According to Forbes Magazine, U.S. retailers received about half of the footfall that they expected during the 2013 holiday shopping season. In the same period, Amazon reported their best Christmas shopping season ever in 2013. So, it could be said that shoppers are continuing to migrate away from brick-and-mortar stores in favor of the online experience.
Larger retailers have already taken note by integrating eCommerce into their sales strategy so they can take advantage of the huge 25% annual growth seen in online sales. According to a recent study from Gartner 30% of small businesses with a web presence generate more than 25% of their revenue online– so eCommerce isn’t just for the multinationals. If that isn’t convincing enough, here are 4 more reasons why small businesses need to seriously consider eCommerce.
eCommerce Isn’t Just for Purchasing Online
A recent Wall Street Journal article noted that 70% of shoppers prefer to shop with their favorite retailer online rather than in store. When retail consumers aren’t shopping online, 89% are using the major search engines to find information before they go to make a purchase in store. According to a recent study from Accenture, shoppers are “show rooming” online across all product categories except for groceries prior to purchase, and 78% of shoppers have spent time on a retailer’s website before going to the store and making a purchase. By making this information easily accessible online for customers, they’ll be even more likely to make an in store purchase with you.
Consumers’ Shopping Behaviors Have Changed.
Shopping takes time. Yet, people are busier and more time poor than ever. Online shopping offers the convenience of finding difficult to locate items faster, with no crowds and the ability to shop without ever leaving your home. Small retailers need to follow the lead of bigger retailers by enabling customers to buy their products in a few clicks, 24 hours a day. One key consideration of online retailing, much like a brick and mortar store- is to make sure you are easy to find and purchase from. Do this by investing in SEO, optimizing your checkout for conversions and offering multiple payment methods you’ll make your online shopping experience as convenient as possible.
Online Shopping is Social
We used to go to the store with our friends to get their suggestions on what to buy, or to ask if something would look good on us. Today, we can still be social when we shop, even if we’re alone at home on the couch. Top eCommerce retailers offer consumers real-time suggestions for products based on our previous purchases, and from our browsing behavior. At the same time, past customers are leaving reviews about their shopping experience every day on any number of review websites.
Once we find what we like, it’s simple to share the information. Leading social websites like Pinterest let us search through photos that are tagged and linked to shopping ideas and products to share our favorites with our networks. Because of this ease of access, more and more qualified buyers are now coming from social media.
To capitalize on this continued trend, small retailers must find ways to incorporate social media and social buying into their marketing strategies- often in creative ways and with limited budgets. A good strategy is to target niche groups of consumers online like Facebook groups or specific hash tags with posts. By prioritizing research early on in social strategy you’ll more likely see valuable returns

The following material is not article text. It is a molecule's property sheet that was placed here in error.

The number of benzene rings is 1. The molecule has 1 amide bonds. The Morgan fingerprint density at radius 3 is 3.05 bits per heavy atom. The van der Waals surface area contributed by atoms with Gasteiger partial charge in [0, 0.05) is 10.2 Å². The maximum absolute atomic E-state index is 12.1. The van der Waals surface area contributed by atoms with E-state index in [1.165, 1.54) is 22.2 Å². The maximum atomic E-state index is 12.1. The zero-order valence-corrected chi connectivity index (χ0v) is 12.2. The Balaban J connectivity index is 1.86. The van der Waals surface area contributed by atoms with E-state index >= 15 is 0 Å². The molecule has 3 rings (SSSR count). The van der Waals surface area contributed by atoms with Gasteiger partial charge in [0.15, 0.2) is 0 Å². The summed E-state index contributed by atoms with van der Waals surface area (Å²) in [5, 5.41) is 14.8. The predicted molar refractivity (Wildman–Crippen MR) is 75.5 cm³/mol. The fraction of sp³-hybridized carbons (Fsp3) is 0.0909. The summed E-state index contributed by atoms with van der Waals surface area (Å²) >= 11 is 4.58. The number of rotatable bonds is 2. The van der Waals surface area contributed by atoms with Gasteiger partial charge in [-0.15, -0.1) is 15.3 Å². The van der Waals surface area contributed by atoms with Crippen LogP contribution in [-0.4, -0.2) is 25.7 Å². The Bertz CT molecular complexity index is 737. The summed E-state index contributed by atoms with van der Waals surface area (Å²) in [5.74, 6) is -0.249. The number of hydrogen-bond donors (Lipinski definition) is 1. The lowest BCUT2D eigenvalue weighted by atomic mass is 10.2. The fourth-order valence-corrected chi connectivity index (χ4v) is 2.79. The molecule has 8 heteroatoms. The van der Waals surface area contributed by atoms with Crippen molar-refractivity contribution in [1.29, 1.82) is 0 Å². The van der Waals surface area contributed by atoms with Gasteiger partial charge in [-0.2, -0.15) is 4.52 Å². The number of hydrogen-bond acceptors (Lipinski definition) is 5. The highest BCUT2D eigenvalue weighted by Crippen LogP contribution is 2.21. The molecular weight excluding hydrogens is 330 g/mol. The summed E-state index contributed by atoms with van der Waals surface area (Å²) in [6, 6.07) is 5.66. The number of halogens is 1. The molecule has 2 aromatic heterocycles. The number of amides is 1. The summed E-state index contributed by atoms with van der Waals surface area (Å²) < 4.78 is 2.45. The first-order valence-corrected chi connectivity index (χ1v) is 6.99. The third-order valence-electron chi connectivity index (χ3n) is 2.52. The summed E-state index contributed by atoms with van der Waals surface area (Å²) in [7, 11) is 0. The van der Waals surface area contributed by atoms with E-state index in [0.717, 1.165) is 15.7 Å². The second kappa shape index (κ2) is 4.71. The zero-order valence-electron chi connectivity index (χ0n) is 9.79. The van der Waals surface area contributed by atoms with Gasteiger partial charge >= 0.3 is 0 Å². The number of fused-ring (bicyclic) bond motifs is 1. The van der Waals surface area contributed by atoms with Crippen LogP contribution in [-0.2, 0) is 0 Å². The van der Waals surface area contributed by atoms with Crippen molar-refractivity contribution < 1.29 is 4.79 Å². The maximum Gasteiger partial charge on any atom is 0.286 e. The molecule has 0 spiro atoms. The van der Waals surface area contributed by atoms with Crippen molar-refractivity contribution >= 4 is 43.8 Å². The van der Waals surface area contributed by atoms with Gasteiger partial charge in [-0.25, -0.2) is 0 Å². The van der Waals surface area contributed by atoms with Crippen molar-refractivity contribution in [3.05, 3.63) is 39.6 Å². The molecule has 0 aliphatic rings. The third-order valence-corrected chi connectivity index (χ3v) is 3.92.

eCommerce Provides Better Customer Service.
Good customer service is crucial for sales success. Customers want their questions answered quickly, their problems fixed, and their shopping experience to be easy and enjoyable.
As a small business you don’t need to go to the same lengths as the larger multinational retailers to successfully drive online sales. However, following these tips will get you started in the right direction;
- Get back to customers as quickly as possible. Providing a fast response is critical to customer loyalty. Waiting a few days to respond means that you will have lost your opportunity to leave a positive impression.
- Treat customers well both online and offline. Examples include offering a free service, upgrading a customer’s delivery method for no extra charge, or even including a hand-written “thank you” note with the delivery of a product.
- Offer a generous returns policy. Never argue about a return, and have a 100% guarantee of customer satisfaction with your products.
- Be prepared to support customers in ways you might not have considered before. Accept that things can and probably will go wrong. The wrong product might be delivered. Maybe it doesn’t fit or work or maybe it was broken or damaged during delivery. Whatever the issue make sure you put the customer satisfaction first and don’t sweat the small stuff.
- Treat each customer as an individual. Don’t forget that each customer has a unique story. The way to forge an ongoing relationship is to make them feel valuable and provide a personalized service. Simple things like including their name on all correspondence, or providing them with recommendations based on previous purchases will go a long way.
As a small retailer you can take your sales to the next level with your own online store. More importantly, by having an online store- your customers will know that you care about their shopping experience. If you provide an outstanding service they will become repeat customers and start to spread the word as brand evangelists on social media. Branching out online will not only give you the ability to capitalize on these benefits, but having an online store will also allow you to grow quickly and with scale your business with more agility.